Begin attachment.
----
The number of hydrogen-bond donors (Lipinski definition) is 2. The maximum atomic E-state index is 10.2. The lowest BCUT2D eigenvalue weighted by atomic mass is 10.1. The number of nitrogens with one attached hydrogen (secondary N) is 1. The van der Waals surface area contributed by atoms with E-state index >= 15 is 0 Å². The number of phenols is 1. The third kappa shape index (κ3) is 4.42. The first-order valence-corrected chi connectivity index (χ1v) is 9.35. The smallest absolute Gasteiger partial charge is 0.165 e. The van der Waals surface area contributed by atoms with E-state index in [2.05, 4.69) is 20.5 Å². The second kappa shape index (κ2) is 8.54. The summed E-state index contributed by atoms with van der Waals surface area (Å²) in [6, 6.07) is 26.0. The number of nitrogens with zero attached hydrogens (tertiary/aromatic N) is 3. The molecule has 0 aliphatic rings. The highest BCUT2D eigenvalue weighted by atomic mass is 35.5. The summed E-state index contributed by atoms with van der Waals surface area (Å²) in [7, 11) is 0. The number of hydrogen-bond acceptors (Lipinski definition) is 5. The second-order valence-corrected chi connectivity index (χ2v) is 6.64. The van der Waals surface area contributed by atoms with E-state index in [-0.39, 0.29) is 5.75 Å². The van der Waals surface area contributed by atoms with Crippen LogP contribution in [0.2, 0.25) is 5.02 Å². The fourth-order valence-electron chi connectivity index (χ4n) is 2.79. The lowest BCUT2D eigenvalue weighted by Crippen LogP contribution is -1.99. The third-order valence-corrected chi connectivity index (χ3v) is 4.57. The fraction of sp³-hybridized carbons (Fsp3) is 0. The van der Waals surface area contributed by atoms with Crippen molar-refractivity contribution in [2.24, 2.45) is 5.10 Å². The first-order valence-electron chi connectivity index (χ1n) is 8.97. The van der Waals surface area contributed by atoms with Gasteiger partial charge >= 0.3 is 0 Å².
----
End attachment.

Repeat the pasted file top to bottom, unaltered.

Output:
The number of hydrogen-bond donors (Lipinski definition) is 2. The maximum atomic E-state index is 10.2. The lowest BCUT2D eigenvalue weighted by atomic mass is 10.1. The number of nitrogens with one attached hydrogen (secondary N) is 1. The van der Waals surface area contributed by atoms with E-state index >= 15 is 0 Å². The number of phenols is 1. The third kappa shape index (κ3) is 4.42. The first-order valence-corrected chi connectivity index (χ1v) is 9.35. The smallest absolute Gasteiger partial charge is 0.165 e. The van der Waals surface area contributed by atoms with E-state index in [2.05, 4.69) is 20.5 Å². The second kappa shape index (κ2) is 8.54. The summed E-state index contributed by atoms with van der Waals surface area (Å²) in [6, 6.07) is 26.0. The number of nitrogens with zero attached hydrogens (tertiary/aromatic N) is 3. The molecule has 0 aliphatic rings. The highest BCUT2D eigenvalue weighted by atomic mass is 35.5. The summed E-state index contributed by atoms with van der Waals surface area (Å²) in [7, 11) is 0. The number of hydrogen-bond acceptors (Lipinski definition) is 5. The second-order valence-corrected chi connectivity index (χ2v) is 6.64. The van der Waals surface area contributed by atoms with E-state index in [-0.39, 0.29) is 5.75 Å². The van der Waals surface area contributed by atoms with Crippen LogP contribution in [0.2, 0.25) is 5.02 Å². The fourth-order valence-electron chi connectivity index (χ4n) is 2.79. The lowest BCUT2D eigenvalue weighted by Crippen LogP contribution is -1.99. The third-order valence-corrected chi connectivity index (χ3v) is 4.57. The fraction of sp³-hybridized carbons (Fsp3) is 0. The van der Waals surface area contributed by atoms with Crippen molar-refractivity contribution in [2.24, 2.45) is 5.10 Å². The first-order valence-electron chi connectivity index (χ1n) is 8.97. The van der Waals surface area contributed by atoms with Gasteiger partial charge >= 0.3 is 0 Å².